William Michael Oliver's headstone

William Michael Oliver’s headstone

Anyone who has ever engaged in genealogical research knows how many cemeteries are really out there, many more than you usually see on a day to day basis as you drive through town. Cemeteries abound in the oddest of places, tucked away in all sorts of corners, coves, and cloisters, on top of hills, in the middle fields, even on an island in Kentucky Lake.


Many of these hidden cemeteries have long since been abandoned as active burial sites, and quite a few of them are difficult to access, certainly by car but occasionally by foot too. If not for dedicated researchers and catalogers, as well as sites like findagrave.com, who knows how many of these resting places might get forgotten all together.


We bring your attention today to one such cemetery. It is a small area, serving as a resting place to just a few folks (16 according to findagrave.com). No one especially famous is buried there; the gravestones aren’t especially spectacular, if they exist at all; the grounds are hidden from the street; and there are no legends or ghost stories associated with any of the plots or inhabitants.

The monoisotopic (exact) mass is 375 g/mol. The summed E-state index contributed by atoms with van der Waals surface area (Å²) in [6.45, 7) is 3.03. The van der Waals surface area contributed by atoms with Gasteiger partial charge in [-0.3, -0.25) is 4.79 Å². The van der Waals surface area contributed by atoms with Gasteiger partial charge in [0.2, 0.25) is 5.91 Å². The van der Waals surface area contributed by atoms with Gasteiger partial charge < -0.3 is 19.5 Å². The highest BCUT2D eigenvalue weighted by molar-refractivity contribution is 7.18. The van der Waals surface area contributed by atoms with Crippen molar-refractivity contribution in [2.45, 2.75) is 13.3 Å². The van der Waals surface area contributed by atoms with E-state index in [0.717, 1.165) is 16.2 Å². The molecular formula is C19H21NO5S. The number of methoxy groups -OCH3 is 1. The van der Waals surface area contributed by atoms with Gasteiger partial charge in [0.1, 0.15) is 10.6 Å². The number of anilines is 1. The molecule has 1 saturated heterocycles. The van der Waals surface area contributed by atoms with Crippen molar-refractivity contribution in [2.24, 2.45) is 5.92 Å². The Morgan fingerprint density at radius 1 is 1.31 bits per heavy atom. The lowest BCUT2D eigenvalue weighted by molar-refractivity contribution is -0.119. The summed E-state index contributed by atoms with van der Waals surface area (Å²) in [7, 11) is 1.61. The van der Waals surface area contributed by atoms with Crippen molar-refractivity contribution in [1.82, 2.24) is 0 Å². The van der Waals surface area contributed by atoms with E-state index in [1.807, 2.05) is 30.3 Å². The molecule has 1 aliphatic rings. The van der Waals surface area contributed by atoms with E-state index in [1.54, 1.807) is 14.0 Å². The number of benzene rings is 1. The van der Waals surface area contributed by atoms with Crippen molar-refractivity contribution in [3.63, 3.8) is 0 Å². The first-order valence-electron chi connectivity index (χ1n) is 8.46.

The graveyard, which has gone by upwards of four different names over the last century and a half, is significant because of its location. The Oliver/Riverview/Jones/Habeck Cemetery happens to lie at the foot of the Ledbetter Bridge on the McCracken County side just off of Camelback Road. And if you’ve seen the news reports about the bridge in the last couple of months, you know that it’s quickly collapsing because of land slippage. In fact, if you look at Google Maps, the bridge still exists in close up, but has already been removed from the wide view.